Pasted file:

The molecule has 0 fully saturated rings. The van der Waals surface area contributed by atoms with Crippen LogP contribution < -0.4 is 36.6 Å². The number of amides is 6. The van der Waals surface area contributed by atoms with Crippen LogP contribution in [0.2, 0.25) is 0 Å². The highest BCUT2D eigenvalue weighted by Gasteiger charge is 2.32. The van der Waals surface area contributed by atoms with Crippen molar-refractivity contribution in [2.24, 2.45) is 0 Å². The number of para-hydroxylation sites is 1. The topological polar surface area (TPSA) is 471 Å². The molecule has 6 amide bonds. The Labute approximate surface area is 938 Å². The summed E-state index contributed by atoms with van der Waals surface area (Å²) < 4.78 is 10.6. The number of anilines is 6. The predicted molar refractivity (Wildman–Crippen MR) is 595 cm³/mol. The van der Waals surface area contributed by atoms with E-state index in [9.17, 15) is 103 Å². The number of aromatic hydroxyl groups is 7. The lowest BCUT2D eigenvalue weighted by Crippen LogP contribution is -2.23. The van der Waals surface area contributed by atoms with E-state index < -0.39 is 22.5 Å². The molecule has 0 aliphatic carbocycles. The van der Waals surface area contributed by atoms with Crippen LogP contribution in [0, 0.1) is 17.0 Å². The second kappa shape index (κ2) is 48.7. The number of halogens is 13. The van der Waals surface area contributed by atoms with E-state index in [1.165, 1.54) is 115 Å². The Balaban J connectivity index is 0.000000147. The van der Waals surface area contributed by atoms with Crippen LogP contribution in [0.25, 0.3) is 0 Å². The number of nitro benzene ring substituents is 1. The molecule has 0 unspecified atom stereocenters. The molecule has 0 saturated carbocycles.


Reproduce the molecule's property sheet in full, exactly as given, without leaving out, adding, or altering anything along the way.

The molecule has 0 fully saturated rings. The van der Waals surface area contributed by atoms with Crippen LogP contribution < -0.4 is 36.6 Å². The number of amides is 6. The van der Waals surface area contributed by atoms with Crippen LogP contribution in [0.2, 0.25) is 0 Å². The highest BCUT2D eigenvalue weighted by Gasteiger charge is 2.32. The van der Waals surface area contributed by atoms with Crippen molar-refractivity contribution in [2.24, 2.45) is 0 Å². The number of para-hydroxylation sites is 1. The topological polar surface area (TPSA) is 471 Å². The molecule has 6 amide bonds. The Labute approximate surface area is 938 Å². The summed E-state index contributed by atoms with van der Waals surface area (Å²) < 4.78 is 10.6. The number of anilines is 6. The predicted molar refractivity (Wildman–Crippen MR) is 595 cm³/mol. The van der Waals surface area contributed by atoms with E-state index in [9.17, 15) is 103 Å². The number of aromatic hydroxyl groups is 7. The lowest BCUT2D eigenvalue weighted by Crippen LogP contribution is -2.23. The van der Waals surface area contributed by atoms with E-state index < -0.39 is 22.5 Å². The molecule has 0 aliphatic carbocycles. The van der Waals surface area contributed by atoms with Crippen LogP contribution in [0, 0.1) is 17.0 Å². The second kappa shape index (κ2) is 48.7. The number of halogens is 13. The van der Waals surface area contributed by atoms with E-state index in [1.165, 1.54) is 115 Å². The Balaban J connectivity index is 0.000000147. The van der Waals surface area contributed by atoms with Crippen LogP contribution in [0.25, 0.3) is 0 Å². The number of nitro benzene ring substituents is 1. The molecule has 0 unspecified atom stereocenters. The molecule has 0 saturated carbocycles.